Review (Audiobook): Life After Theft by Aprilynne Pike

Life After TheftTitle: Life After Theft

Author: Aprilynne Pike

Publisher: Harper Teen

Published: April 20, 2013

Source: Purchased from Audible.com

Summary (from Goodreads): Moving to a new high school sucks. Especially a rich-kid private school. With uniforms. But nothing is worse than finding out the first girl you meet is dead. And a klepto.

No one can see or hear Kimberlee except Jeff, so–in hopes of bringing an end to the snarkiest haunting in history–he agrees to help her complete her “unfinished business.” But when the enmity between Kimberlee and Jeff’s new crush, Sera, manages to continue posthumously, Jeff wonders if he’s made the right choice.

Clash meets sass in this uproarious modern-day retelling of Baroness Orczy’s The Scarlet Pimpernel.

Review: I found myself making excuses to drive around so I could listen to this book. Jeff and Kimberlee are unforgettable characters. Jeff is likable even though he drives a nicer car than I would ever dream of. But all joking aside, Jeff is well-developed character who has a big heart. It’s frustrating at times to see (or in my case, hear) him get bulldozed by Kimberlee but he always finds a way to hold his own.

It was ironic that the day that I finished this book, Six Sense was on tv because when I originally read the summary, that is what immediately came to mind. However, any time seeing dead people is brought up that’s usually where my mind goes. But this book is much more than seeing a dead girl. Each character who is introduced has a complex story that is tangled up in Kimberlee’s pre-death antics which makes for great twists and turns in the plot. It is also much more light-hearted than most “ghost stories.” There are some really funny scenes. The dialogue in this book is fantastic. Play the dead card quote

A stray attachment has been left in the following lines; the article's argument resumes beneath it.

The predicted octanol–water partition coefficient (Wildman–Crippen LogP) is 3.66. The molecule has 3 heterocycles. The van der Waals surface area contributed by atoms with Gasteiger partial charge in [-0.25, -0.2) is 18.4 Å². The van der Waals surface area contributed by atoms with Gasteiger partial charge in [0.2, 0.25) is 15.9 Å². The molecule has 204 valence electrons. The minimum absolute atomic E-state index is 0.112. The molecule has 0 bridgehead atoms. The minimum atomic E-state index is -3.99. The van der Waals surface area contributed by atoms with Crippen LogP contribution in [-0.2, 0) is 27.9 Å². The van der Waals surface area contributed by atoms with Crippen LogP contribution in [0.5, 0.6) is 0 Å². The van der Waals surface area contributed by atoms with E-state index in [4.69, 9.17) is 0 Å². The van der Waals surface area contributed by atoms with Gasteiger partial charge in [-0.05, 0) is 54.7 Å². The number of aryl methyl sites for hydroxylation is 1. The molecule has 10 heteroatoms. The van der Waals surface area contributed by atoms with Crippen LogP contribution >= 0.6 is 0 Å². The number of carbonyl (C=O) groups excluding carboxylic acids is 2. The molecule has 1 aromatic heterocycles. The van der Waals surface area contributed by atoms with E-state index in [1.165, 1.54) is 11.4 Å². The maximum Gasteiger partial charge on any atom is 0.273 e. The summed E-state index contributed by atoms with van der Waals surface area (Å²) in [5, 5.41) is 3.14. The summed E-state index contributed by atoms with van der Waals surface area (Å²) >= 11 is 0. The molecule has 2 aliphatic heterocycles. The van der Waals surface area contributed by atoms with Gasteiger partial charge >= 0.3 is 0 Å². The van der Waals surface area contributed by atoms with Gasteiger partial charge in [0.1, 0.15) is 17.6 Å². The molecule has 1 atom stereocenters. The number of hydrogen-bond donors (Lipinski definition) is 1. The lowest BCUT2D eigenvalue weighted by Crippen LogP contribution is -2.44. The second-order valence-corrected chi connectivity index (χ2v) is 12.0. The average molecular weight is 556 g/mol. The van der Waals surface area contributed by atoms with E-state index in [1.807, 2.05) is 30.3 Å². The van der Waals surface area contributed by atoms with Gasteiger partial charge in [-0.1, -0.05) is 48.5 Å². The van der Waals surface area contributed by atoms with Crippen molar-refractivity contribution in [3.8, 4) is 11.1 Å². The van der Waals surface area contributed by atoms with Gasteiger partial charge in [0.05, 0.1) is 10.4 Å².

The only part of the audiobook that I didn’t enjoy (which had nothing to do with the story) was the voice that Jesse Bernstein did for Kyle. It was a little too cliche for my taste. In addition, I found it difficult to not laugh at the horrible accent for Officer Herrera. I really enjoyed Berstein’s reading of The Tragedy Paper, so I was a little disappointed when he read these two characters’ parts. Despite that, I would highly recommend the audiobook. The witty comments and hilarious banter is just too good to not have it performed for you.

I only wish that it would be available in print and not just e-book and audiobook so I could purchase it for the Bookshelves of Room 918.

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